20 votes

Wait, why are there so few dead bugs on my windshield these days?

4 comments

  1. [2]
    vord
    Link
    Death by Hockey Sticks is a great blog post that had me thinking about this for the first time recently. It really does put a tangible face on ecological collapse.

    Death by Hockey Sticks is a great blog post that had me thinking about this for the first time recently.

    It really does put a tangible face on ecological collapse.

    6 votes
    1. EgoEimi
      Link Parent
      Indeed. When ecology supporting the human economy collapses, it will not be gradual with a trend line — but sudden and sharp. Doomsday preppers are often mocked, but I think their base instinct...

      Indeed. When ecology supporting the human economy collapses, it will not be gradual with a trend line — but sudden and sharp.

      Doomsday preppers are often mocked, but I think their base instinct that there'll be scarce warning before disaster is fundamentally spot on.

      4 votes
  2. balooga
    (edited )
    Link
    Interesting, and alarming. I've noticed the decline myself, but chalked it up mainly to my relocation from a buggy climate to a not-so-buggy one. I've always been an insect magnet and I have a lot...

    Interesting, and alarming. I've noticed the decline myself, but chalked it up mainly to my relocation from a buggy climate to a not-so-buggy one. I've always been an insect magnet and I have a lot more relief in general living where I do currently. I rarely get bug bites here, but it definitely still happens when I travel.

    I'm trying to consider if there are other possible explanations that the article doesn't account for. Is it possible that insect populations have learned, gradually over time, to avoid highways? Seems like that would be evolutionarily advantageous. Also, haven't highways gotten wider over the years? Could the increased surface area of roads be a factor? Has anything else changed about their construction? I'm naively wondering if some subtle property of them, like their smell or ambient temperature, is different today then decades ago, and is serving as a sort of repellent.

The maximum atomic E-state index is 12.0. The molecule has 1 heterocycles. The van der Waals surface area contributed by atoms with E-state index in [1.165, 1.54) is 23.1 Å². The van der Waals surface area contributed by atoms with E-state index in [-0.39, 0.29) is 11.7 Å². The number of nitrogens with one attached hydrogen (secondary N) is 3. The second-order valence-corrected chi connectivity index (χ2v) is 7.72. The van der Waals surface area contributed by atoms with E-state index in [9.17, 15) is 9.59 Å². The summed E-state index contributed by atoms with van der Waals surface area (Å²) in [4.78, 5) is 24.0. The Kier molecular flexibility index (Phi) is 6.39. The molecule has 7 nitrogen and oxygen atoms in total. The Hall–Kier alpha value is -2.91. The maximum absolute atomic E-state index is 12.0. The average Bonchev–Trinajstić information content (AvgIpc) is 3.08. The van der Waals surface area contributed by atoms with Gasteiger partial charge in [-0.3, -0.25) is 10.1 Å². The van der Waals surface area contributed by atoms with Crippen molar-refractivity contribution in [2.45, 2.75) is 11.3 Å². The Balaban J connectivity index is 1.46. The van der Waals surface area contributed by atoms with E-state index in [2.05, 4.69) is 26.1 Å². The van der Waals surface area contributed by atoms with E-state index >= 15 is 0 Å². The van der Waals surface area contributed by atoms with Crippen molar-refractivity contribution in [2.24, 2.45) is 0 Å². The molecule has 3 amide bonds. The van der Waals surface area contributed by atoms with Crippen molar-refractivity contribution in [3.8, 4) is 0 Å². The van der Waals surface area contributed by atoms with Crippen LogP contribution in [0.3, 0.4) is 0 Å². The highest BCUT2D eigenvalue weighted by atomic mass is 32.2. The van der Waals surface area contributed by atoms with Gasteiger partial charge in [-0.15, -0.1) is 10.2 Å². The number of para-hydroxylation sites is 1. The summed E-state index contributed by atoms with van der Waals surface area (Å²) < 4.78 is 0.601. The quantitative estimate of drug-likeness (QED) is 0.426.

Not intending to come across as a climate denier, all evidence does suggest that insects are dying off at a staggering pace. I'm just not convinced that the methodology of studying windshield splats is giving us an accurate view of the larger situation, and measuring bug populations with any accuracy is a notoriously difficult task.

    3 votes
  3. Arghblarg
    Link
    It's disturbing that others are noticing this. I commented to my wife last year, and had thought about it silently for a few prior (years, not wives!), that I'd noticed this. I remember being...

    It's disturbing that others are noticing this. I commented to my wife last year, and had thought about it silently for a few prior (years, not wives!), that I'd noticed this. I remember being grossed out as a child one summer (we're talking late 80s here) as my parents drove us through Saskatchewan and the grasshoppers were... everywhere. We had to keep our windows closed as they were getting into the car and jumping around in the back window. My dad used to have to scrub off the bugs every gas fill on summer holidays.

    That hasn't happened to me, ever, in the past 8 years driving back and forth between the west coast and Alberta. Nor in the 10 years prior to that just within southern Alberta. There are definitely many fewer insects out there.

    This (plus sadly our love for domestic outdoor cats) would tie into why there are now reports that songbird populations are also crashing.

    3 votes